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ArlingtonEducationNew O'Connell grads to look at world with 'fresh eyes'

New O’Connell grads to look at world with ‘fresh eyes’

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The 302 members of the Bishop O’Connell High School Class of 2022 head out into the world “looking to the future with fresh eyes” after having “accomplished something remarkable,” salutatorian speaker Caroline Raymond told her classmates June 2 at commencement ceremonies held at the National Shrine of the Immaculate Conception.

“The community of Bishop O’Connell is truly special,” she said, noting that her class had provided more than 6,000 hours of service over the past year, caring for “the most vulnerable members of our society.”

Raymond was among speakers who extolled the virtues of a Catholic education and the shared experiences of those who have lived it.

“Life is full of blessings – just look around,” said her fellow class member, Matthew Brown, who delivered the valedictory.


“Everyone in this room has endured much to get here,” Brown said. “You sacrificed temporary pleasures as you worked slowly toward a long-term goal.”

O’Connell head of school Bill Crittenberger used his time during the commencement exercise to laud the “brilliant, beautiful and Christ-centered” members of the graduating class.

It was a group transformed into a band of brothers and sisters who served as a “critical bridge” through the COVID era, leading by example with “positivity, mojo, love for one another and swag – yes, lots of swag,” Crittenberger said.

“We love you and feel deeply about you,” he said during a program that was also livestreamed to hundreds watching across the country and, in some cases, around the globe.

Rev. Michael Burbidge, bishop of the Roman Catholic Diocese of Arlington, told the soon-to-be-graduates – clad in deep-blue caps and gowns – they had earned the right to celebrate.

“You persevered,” he said. “Rejoice in this accomplishment.”

But at the same time, Burbidge advised, “make sure it’s not in vain, that it’s all worth it.”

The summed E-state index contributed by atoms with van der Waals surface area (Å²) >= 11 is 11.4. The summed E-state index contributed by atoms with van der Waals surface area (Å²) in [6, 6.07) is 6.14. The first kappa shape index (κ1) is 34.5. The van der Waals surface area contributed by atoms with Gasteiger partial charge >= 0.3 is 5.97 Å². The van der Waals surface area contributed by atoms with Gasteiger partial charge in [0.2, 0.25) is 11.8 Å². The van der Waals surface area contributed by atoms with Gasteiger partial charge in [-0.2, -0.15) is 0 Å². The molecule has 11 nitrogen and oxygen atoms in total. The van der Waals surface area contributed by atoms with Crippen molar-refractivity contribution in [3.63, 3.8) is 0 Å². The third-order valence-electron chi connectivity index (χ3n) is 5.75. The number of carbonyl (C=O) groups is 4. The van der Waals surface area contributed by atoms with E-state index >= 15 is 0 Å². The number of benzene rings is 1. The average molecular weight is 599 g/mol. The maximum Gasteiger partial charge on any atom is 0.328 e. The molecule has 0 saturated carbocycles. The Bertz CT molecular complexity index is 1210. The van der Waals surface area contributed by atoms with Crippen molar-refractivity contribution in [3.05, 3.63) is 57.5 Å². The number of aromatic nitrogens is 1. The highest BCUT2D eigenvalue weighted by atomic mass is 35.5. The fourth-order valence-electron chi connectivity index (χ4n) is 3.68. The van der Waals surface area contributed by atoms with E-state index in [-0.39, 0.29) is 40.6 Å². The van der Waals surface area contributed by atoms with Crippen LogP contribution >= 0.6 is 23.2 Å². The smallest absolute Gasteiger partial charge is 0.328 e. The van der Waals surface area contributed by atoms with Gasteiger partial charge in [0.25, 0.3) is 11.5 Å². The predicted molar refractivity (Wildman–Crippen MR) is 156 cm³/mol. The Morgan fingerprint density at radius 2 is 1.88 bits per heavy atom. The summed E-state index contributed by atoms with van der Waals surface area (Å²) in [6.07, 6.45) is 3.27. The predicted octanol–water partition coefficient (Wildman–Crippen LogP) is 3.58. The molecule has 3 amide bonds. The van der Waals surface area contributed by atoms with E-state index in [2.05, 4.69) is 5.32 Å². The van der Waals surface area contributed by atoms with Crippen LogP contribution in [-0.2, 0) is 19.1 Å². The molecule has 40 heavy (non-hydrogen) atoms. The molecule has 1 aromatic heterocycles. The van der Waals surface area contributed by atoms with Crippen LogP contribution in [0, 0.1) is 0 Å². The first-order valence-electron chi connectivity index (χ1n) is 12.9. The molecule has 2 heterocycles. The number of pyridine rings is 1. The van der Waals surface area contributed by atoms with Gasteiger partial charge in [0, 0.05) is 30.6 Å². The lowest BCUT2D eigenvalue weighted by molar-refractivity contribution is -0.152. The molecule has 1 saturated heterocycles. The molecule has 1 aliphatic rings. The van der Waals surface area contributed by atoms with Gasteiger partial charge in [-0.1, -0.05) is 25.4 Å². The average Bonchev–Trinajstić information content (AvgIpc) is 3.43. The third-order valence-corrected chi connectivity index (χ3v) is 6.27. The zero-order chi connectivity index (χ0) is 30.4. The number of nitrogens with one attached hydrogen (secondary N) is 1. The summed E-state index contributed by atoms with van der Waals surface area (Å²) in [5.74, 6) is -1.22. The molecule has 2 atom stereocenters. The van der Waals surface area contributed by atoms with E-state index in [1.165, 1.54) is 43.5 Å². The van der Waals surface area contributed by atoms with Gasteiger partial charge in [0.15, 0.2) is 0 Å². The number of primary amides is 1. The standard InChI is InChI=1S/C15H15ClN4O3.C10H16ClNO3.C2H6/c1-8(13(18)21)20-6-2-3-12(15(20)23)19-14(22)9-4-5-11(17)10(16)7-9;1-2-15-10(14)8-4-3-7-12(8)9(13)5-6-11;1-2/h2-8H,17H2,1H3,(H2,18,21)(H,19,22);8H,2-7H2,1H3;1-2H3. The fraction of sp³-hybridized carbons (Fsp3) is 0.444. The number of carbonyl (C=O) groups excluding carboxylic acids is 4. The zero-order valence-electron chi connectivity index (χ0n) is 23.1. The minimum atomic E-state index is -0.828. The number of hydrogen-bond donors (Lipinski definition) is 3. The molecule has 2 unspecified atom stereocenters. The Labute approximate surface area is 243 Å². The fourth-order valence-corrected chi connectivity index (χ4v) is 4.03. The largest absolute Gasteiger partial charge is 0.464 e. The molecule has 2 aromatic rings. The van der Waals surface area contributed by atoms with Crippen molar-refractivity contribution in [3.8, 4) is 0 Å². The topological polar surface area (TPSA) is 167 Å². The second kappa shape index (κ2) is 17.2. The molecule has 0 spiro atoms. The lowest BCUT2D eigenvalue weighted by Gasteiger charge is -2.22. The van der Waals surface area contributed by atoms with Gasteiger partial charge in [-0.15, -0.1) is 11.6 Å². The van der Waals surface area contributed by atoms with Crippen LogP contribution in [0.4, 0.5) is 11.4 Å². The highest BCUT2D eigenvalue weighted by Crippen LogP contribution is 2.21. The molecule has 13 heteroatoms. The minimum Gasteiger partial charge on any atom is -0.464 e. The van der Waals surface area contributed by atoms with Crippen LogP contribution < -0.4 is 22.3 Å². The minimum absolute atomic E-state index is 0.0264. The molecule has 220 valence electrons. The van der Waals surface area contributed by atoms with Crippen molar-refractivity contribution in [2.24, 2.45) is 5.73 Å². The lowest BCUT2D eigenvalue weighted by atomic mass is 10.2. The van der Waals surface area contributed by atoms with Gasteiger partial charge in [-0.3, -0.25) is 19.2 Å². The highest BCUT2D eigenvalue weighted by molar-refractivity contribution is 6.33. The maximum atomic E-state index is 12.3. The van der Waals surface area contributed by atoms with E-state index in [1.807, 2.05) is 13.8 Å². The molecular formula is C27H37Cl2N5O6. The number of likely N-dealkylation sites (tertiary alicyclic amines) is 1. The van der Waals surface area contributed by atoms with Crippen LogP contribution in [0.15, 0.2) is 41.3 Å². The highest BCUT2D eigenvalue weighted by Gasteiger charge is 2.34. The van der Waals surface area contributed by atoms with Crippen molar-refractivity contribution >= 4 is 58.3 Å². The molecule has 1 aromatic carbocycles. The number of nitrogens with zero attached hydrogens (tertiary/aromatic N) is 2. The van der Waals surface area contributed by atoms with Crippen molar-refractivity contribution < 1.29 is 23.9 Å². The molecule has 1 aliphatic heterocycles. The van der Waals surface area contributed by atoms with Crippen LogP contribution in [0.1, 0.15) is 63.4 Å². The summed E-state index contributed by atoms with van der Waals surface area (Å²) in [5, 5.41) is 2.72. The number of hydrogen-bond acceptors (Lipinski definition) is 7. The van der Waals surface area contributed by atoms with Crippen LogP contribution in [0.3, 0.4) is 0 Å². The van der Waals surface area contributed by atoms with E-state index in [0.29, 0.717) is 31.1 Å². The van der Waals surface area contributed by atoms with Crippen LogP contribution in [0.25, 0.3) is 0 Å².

“Be a faithful follower of Christ,” he said. “Stay strong and steadfast in faith. Never compromise who you are and what you believe.”

Members of the Class of 2022 received more than $29 million in college scholarships, and five graduates are headed to service academies: Kylee Coleman and Eric Olsen to the U.S. Air Force Academy; Job Grant to the U.S. Naval Academy; and Beatriz de los Heros de Uriarte and Luke Olsen to the United States Military Academy.

The ceremony was the 62nd in the school’s history. A total of 32 graduates were children of alums, while 44 received a Global Studies certificate, recognizing the equivalent of another full semester’s worth of work outside the classroom.

Rev. Gregory Thompson, the O’Connell chaplain, asked students to thank the “parents who have sacrificed so much,” while Brown told his classmates that the best way to honor the efforts of their teachers and others who supported them on the journey was to “translate their lessons into good works.”

“This world is a scary place,” the valedictorian said, pointing to a host of seemingly intractable woes. “It will be up to our generation and those that we raise to solve them.”

After diplomas were bestowed, principal Frank Roque spent a few minutes taking the 2022 graduates on a trip back to his own high-school days, recalling his decision to take an introductory-Latin course in his senior year, something to do to pass the time before graduation.

The instructor was a no-nonsense 80-year-old who foisted an hour’s worth of homework per night onto her students – seniors included.

“She changed me for the better,” Roque said. “I loved being in her class even though I didn’t get good grades. We hit it off. She filled me with joy. I was not that lovable, yet she did. She changed me for the better.”

The teacher died unexpectedly not long after his graduation, and one of her colleagues phoned Roque at home to tell him both of her passing, and how much he had meant to her as a student.

The students of today should work hard to foster relationships, even offbeat ones. “Bring joy to somebody else – hopefully many others,” Roque said. “That would be the greatest gift.”

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